French students denounce inadequate partial lockdown

On Thursday evening, French President Emmanuel Macron reluctantly placed university students and limited sections of non-essential production in lockdown. Without adequate financial support, learning resources, healthy living spaces and reliable internet access, France’s two-and-a-half million students face an uncertain future.

The measures ostensibly taken to combat the rapid rise of COVID-19 in France are far too little, far too late. The cynical decision to move student education online is in reality an attempt to maintain the fiction of a serious and scientific response to the pandemic. Macron, Prime Minister Jean Castex and Health Minister Olivier Véran are pursuing a murderous policy of herd immunity. Schools and workplaces remain open, and public transportation is running.

A French soldier patrols next to the Eiffel Tower in Paris, October 30, 2020 (AP Photo/Thibault Camus)

The tens of thousands of daily infections over the past two weeks will become thousands of deaths over the next month. The maintenance of open schools and workplaces, which ensure that the virus continues to propagate, is the precondition to continue the extraction of profits from the working class.

Facing months of isolation, online classes that are not adequately prepared, pitiful financial support in the most uncertain of times and the continued threat of catching the deadly virus, French students have taken to social media to express their anger and confusion over the latest set of lockdown measures.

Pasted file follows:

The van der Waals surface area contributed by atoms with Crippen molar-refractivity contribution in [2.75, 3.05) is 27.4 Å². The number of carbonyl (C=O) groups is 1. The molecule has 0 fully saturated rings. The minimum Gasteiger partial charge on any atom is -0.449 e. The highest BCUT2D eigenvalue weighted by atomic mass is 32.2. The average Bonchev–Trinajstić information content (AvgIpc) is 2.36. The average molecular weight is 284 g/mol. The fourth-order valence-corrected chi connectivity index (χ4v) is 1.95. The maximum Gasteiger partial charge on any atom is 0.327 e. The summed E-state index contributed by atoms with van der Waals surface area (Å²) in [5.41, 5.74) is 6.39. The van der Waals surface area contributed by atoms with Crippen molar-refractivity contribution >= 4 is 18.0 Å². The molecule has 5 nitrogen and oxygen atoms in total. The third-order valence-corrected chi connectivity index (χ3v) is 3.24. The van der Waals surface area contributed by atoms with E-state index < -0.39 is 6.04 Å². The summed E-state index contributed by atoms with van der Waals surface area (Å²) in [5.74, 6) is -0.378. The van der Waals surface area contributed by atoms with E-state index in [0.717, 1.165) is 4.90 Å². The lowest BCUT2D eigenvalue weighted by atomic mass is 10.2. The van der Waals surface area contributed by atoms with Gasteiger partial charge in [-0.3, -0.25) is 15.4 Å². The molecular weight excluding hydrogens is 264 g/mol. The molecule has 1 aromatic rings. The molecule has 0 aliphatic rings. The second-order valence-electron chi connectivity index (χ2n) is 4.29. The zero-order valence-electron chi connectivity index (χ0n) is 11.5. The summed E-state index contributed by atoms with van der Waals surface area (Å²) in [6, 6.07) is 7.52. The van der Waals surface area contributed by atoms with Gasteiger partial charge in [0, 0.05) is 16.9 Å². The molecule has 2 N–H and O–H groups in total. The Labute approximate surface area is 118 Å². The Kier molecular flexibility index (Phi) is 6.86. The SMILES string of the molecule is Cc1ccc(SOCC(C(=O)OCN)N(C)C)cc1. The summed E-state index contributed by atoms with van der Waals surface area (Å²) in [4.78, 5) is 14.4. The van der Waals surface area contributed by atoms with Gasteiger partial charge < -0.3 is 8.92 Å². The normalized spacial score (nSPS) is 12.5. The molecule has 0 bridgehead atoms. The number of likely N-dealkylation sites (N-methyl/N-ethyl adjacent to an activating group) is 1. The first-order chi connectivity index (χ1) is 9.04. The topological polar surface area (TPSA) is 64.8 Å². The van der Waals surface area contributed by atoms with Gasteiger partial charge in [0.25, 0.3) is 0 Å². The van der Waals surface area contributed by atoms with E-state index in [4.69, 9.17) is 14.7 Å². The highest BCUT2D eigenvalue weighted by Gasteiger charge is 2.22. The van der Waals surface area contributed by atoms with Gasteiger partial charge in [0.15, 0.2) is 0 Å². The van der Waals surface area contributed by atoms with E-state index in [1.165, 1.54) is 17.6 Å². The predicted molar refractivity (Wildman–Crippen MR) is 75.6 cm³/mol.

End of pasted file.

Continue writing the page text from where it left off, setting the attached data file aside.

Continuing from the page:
Many pointed to the contradiction between the confinement and keeping schools and workplaces open. Paul tweeted, “Only the people who do not work and who are not in primary or secondary school are confined… it is a confinement, but on the other hand you can go busting your ass at work.”

Another student, Zahrla, added, “Explain to me how this is going to be a lockdown. Almost everyone is still working, very few schools and stores are closed, finally the only ones confined are university students?”

For many students, the new measures have only compounded their preexisting conditions of precarity. Samuel Demarche tweeted at CROUS Versailles, “I have been waiting for the re-examination of my [bursary]… I’m going to lose my student job with the confinement, I have no other income. I don’t know how I’m going to eat.”

Germain, a nurse and law student in Grenoble, said: “The situation is becoming very tense in my city. Our services are starting to be saturated and our caregivers are getting sick… The situation is deteriorating, and our doctors are warning us that our quality of care will be impacted. We will have to make choices regarding resuscitation.”

Student jobs and internships, which are often the only means for students to pay rent and feed themselves, have been cut immediately with the onset of the new pandemic. Mustafa asked the CROUS residence hall accountant, “Can’t you waive the rent for November? Many students have lost their student jobs because of the lockdown.” In fact, a major motivator for forcing a return to campus despite the inevitable spread of the virus was to maintain rental income for the state and private landlords across the country.

Many students also left their place of study to return home over the Toussaint holiday. This has caused confusion as students have been forced to scramble to pick up their belongings and textbooks in the 24-hour period between Macron’s announcement and Thursday evening’s 9 p.m. curfew. One mother commented, “It’s a big mess: my son is a student in Paris, he didn’t take all his stuff (notes + clothes) for his week of vacations, impossible to find a train ticket for tomorrow, his friends are in the same situation.”